Matt Cuts Us Out By Saleem Yaqub on April 20, 2014
So Google has knocked us off their engine too and just like MBG we received a nonsensical warning about “unnatural inbound links”. We’ve never built a single link to our site so perhaps what Google meant to say was:
Matt Cutts tweeted..
It also appears that a small number of our registered sites have been penalised with an “unnatural outbound links” penalty and have lost their PR. We think the action is most likely down to an overall discernible pattern of unnatural linking activity and that using PostJoint has contributed to this in some way (too much of anything can be bad for your health).
What this means for our marketers
If you’ve received an unnatural inbound links penalty, you will need to clear up the questionable links by contacting the site owners and then detailing your efforts to Google. There is already plenty of information about how to deal with this. If you haven’t received any penalties, proceed with caution.
What this means for our bloggers
If you’ve received an unnatural outbound links penalty you’ll want to clear things up and get your site back into Google’s good books. Before submitting a reconsideration request, nofollow any questionable links. As a courtesy please let the relevant marketers know in advance via our messaging system. We’re sure they’ll understand because of their association to your site.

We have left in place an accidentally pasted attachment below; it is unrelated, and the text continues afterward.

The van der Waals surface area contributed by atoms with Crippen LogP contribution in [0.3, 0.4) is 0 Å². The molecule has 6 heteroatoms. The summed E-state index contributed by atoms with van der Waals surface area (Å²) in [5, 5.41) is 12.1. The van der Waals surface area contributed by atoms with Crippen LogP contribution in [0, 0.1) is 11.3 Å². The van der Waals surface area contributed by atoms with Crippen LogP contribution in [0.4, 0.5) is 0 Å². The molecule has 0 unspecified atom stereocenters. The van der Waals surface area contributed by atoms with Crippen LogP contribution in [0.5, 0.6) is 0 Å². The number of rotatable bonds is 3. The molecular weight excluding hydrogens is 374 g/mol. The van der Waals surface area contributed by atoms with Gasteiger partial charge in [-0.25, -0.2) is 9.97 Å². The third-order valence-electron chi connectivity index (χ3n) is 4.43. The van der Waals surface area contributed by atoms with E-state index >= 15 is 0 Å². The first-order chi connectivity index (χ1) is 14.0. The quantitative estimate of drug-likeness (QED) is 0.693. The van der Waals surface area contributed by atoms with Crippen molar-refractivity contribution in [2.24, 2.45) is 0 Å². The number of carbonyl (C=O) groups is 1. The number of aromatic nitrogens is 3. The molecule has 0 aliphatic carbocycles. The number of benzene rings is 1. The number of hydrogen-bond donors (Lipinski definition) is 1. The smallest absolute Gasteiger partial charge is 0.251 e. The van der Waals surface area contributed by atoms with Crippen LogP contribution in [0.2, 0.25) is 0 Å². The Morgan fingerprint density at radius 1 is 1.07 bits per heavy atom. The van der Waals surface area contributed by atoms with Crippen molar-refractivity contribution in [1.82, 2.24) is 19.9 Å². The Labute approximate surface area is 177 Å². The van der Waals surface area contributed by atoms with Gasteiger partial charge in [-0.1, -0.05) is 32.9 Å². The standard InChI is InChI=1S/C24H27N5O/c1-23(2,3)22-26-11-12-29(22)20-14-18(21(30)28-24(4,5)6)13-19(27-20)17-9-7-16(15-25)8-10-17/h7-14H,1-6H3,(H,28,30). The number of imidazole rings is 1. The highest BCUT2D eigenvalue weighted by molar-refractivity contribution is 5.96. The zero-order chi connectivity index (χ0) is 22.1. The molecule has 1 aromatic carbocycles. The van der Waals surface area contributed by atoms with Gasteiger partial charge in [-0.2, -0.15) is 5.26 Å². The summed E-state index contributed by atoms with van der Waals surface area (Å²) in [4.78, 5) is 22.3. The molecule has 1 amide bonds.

The future of PostJoint
PostJoint was designed to make connections between bloggers and marketers, letting them mutually arrange on their own terms, so long that falls inline with our quality parameters. We’ve never enforced follow or nofollow – this was always down to the parties involved. We will continue with the same values and focus on building relationships. Guest blogging will remain as a viable content marketing strategy even though its under attack from Google. Marketers will still want to reach their target audiences on blogs, and bloggers will still want to monetize their sites and offer a fresh voice to their readers. The fact is that links still work, otherwise why would Google bother going to the hassle of issuing millions of manual penalties and handling tonnes of reconsideration requests.
What troubles us more than our site being penalised is that “Negative SEO” is real. Why should site owners spend their time and money cleaning up backlinks because Google can’t tell when it should ignore them (or simply doesn’t want to)? Google is indiscriminately attacking anyone it feels like so we need to continue as if Google did not exist and build more diversified traffic and income streams.